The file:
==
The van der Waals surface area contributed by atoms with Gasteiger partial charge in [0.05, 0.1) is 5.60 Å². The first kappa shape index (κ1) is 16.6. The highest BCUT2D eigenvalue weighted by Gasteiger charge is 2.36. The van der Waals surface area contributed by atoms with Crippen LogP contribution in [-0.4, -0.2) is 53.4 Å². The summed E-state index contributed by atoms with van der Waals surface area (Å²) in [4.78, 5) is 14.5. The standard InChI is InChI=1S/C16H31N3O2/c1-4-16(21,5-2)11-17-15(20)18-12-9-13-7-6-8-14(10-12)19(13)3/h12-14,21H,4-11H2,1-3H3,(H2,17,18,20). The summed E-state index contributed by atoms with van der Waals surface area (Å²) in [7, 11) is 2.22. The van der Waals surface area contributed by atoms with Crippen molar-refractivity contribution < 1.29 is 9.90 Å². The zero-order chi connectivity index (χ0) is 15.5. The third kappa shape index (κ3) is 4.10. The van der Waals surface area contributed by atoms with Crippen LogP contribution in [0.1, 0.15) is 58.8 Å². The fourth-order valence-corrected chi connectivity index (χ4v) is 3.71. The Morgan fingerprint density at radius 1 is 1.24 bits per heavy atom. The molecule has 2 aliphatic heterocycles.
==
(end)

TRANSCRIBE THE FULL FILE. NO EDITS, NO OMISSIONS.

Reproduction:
The van der Waals surface area contributed by atoms with Gasteiger partial charge in [0.05, 0.1) is 5.60 Å². The first kappa shape index (κ1) is 16.6. The highest BCUT2D eigenvalue weighted by Gasteiger charge is 2.36. The van der Waals surface area contributed by atoms with Crippen LogP contribution in [-0.4, -0.2) is 53.4 Å². The summed E-state index contributed by atoms with van der Waals surface area (Å²) in [4.78, 5) is 14.5. The standard InChI is InChI=1S/C16H31N3O2/c1-4-16(21,5-2)11-17-15(20)18-12-9-13-7-6-8-14(10-12)19(13)3/h12-14,21H,4-11H2,1-3H3,(H2,17,18,20). The summed E-state index contributed by atoms with van der Waals surface area (Å²) in [7, 11) is 2.22. The van der Waals surface area contributed by atoms with Crippen molar-refractivity contribution < 1.29 is 9.90 Å². The zero-order chi connectivity index (χ0) is 15.5. The third kappa shape index (κ3) is 4.10. The van der Waals surface area contributed by atoms with Crippen LogP contribution in [0.1, 0.15) is 58.8 Å². The fourth-order valence-corrected chi connectivity index (χ4v) is 3.71. The Morgan fingerprint density at radius 1 is 1.24 bits per heavy atom. The molecule has 2 aliphatic heterocycles.